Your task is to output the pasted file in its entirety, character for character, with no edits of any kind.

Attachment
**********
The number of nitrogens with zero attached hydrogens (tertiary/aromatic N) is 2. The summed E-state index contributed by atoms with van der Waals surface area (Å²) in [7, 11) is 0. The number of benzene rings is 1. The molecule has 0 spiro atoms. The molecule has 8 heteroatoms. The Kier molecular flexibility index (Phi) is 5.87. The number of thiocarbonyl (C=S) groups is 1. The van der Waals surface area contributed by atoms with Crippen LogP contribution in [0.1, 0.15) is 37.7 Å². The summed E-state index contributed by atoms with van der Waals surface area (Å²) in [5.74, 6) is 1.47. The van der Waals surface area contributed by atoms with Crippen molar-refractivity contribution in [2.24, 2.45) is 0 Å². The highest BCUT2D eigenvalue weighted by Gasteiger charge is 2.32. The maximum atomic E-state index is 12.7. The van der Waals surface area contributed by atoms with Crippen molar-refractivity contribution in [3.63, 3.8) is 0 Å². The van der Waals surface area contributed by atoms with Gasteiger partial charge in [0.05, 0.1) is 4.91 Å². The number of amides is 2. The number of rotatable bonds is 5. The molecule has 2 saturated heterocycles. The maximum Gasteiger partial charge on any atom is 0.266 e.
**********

The number of nitrogens with zero attached hydrogens (tertiary/aromatic N) is 2. The summed E-state index contributed by atoms with van der Waals surface area (Å²) in [7, 11) is 0. The number of benzene rings is 1. The molecule has 0 spiro atoms. The molecule has 8 heteroatoms. The Kier molecular flexibility index (Phi) is 5.87. The number of thiocarbonyl (C=S) groups is 1. The van der Waals surface area contributed by atoms with Crippen LogP contribution in [0.1, 0.15) is 37.7 Å². The summed E-state index contributed by atoms with van der Waals surface area (Å²) in [5.74, 6) is 1.47. The van der Waals surface area contributed by atoms with Crippen molar-refractivity contribution in [2.24, 2.45) is 0 Å². The highest BCUT2D eigenvalue weighted by Gasteiger charge is 2.32. The maximum atomic E-state index is 12.7. The van der Waals surface area contributed by atoms with Crippen molar-refractivity contribution in [3.63, 3.8) is 0 Å². The van der Waals surface area contributed by atoms with Gasteiger partial charge in [0.05, 0.1) is 4.91 Å². The number of amides is 2. The number of rotatable bonds is 5. The molecule has 2 saturated heterocycles. The maximum Gasteiger partial charge on any atom is 0.266 e.